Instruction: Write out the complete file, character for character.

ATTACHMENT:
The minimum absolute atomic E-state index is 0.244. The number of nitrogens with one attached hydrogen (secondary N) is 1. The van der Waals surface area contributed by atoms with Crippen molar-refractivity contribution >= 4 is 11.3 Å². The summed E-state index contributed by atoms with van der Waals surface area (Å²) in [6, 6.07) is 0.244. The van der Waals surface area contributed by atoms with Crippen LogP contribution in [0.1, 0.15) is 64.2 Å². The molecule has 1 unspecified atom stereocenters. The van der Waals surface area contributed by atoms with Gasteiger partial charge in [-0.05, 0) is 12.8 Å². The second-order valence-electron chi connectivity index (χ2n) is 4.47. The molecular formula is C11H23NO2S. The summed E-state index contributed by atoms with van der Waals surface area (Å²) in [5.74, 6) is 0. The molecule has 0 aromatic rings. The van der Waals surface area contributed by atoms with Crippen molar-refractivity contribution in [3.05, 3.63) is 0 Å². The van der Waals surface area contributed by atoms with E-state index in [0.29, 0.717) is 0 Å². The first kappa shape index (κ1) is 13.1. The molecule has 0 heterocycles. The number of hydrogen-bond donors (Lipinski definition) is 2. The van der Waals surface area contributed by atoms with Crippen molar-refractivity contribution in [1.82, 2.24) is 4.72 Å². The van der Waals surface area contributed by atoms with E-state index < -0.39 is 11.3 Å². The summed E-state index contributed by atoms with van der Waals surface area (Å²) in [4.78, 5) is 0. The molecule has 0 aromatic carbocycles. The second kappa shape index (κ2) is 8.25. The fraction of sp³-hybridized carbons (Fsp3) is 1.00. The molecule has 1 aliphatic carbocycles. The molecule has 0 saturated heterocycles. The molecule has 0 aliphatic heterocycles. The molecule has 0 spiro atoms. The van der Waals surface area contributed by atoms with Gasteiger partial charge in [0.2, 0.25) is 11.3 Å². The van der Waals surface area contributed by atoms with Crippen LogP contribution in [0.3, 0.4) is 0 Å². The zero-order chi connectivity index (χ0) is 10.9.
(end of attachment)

The minimum absolute atomic E-state index is 0.244. The number of nitrogens with one attached hydrogen (secondary N) is 1. The van der Waals surface area contributed by atoms with Crippen molar-refractivity contribution >= 4 is 11.3 Å². The summed E-state index contributed by atoms with van der Waals surface area (Å²) in [6, 6.07) is 0.244. The van der Waals surface area contributed by atoms with Crippen LogP contribution in [0.1, 0.15) is 64.2 Å². The molecule has 1 unspecified atom stereocenters. The van der Waals surface area contributed by atoms with Gasteiger partial charge in [-0.05, 0) is 12.8 Å². The second-order valence-electron chi connectivity index (χ2n) is 4.47. The molecular formula is C11H23NO2S. The summed E-state index contributed by atoms with van der Waals surface area (Å²) in [5.74, 6) is 0. The molecule has 0 aromatic rings. The van der Waals surface area contributed by atoms with Crippen molar-refractivity contribution in [3.05, 3.63) is 0 Å². The van der Waals surface area contributed by atoms with E-state index in [0.29, 0.717) is 0 Å². The first kappa shape index (κ1) is 13.1. The molecule has 0 heterocycles. The number of hydrogen-bond donors (Lipinski definition) is 2. The van der Waals surface area contributed by atoms with Crippen molar-refractivity contribution in [1.82, 2.24) is 4.72 Å². The van der Waals surface area contributed by atoms with E-state index < -0.39 is 11.3 Å². The summed E-state index contributed by atoms with van der Waals surface area (Å²) in [4.78, 5) is 0. The molecule has 0 aromatic carbocycles. The second kappa shape index (κ2) is 8.25. The fraction of sp³-hybridized carbons (Fsp3) is 1.00. The molecule has 1 aliphatic carbocycles. The molecule has 0 saturated heterocycles. The molecule has 0 aliphatic heterocycles. The molecule has 0 spiro atoms. The van der Waals surface area contributed by atoms with Gasteiger partial charge in [0.2, 0.25) is 11.3 Å². The van der Waals surface area contributed by atoms with Crippen LogP contribution in [0.3, 0.4) is 0 Å². The zero-order chi connectivity index (χ0) is 10.9.